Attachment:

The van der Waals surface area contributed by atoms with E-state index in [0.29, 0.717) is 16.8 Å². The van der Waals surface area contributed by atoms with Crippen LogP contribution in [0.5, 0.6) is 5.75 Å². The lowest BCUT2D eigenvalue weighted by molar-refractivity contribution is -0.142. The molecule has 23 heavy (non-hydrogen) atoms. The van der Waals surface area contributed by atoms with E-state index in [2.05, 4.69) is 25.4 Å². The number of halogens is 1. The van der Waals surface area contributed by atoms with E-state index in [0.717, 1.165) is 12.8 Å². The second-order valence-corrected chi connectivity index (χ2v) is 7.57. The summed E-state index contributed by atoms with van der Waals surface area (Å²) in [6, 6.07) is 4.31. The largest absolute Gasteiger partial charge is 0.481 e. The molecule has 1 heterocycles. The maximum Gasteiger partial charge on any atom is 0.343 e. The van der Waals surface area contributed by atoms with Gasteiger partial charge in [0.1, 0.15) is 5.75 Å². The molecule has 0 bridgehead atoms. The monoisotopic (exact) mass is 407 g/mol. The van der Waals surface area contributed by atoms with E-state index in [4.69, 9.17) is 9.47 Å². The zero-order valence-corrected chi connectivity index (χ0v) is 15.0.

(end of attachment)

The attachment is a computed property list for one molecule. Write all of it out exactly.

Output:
The van der Waals surface area contributed by atoms with E-state index in [0.29, 0.717) is 16.8 Å². The van der Waals surface area contributed by atoms with Crippen LogP contribution in [0.5, 0.6) is 5.75 Å². The lowest BCUT2D eigenvalue weighted by molar-refractivity contribution is -0.142. The molecule has 23 heavy (non-hydrogen) atoms. The van der Waals surface area contributed by atoms with E-state index in [2.05, 4.69) is 25.4 Å². The number of halogens is 1. The van der Waals surface area contributed by atoms with E-state index in [0.717, 1.165) is 12.8 Å². The second-order valence-corrected chi connectivity index (χ2v) is 7.57. The summed E-state index contributed by atoms with van der Waals surface area (Å²) in [6, 6.07) is 4.31. The largest absolute Gasteiger partial charge is 0.481 e. The molecule has 1 heterocycles. The maximum Gasteiger partial charge on any atom is 0.343 e. The van der Waals surface area contributed by atoms with Gasteiger partial charge in [0.1, 0.15) is 5.75 Å². The molecule has 0 bridgehead atoms. The monoisotopic (exact) mass is 407 g/mol. The van der Waals surface area contributed by atoms with E-state index in [4.69, 9.17) is 9.47 Å². The zero-order valence-corrected chi connectivity index (χ0v) is 15.0.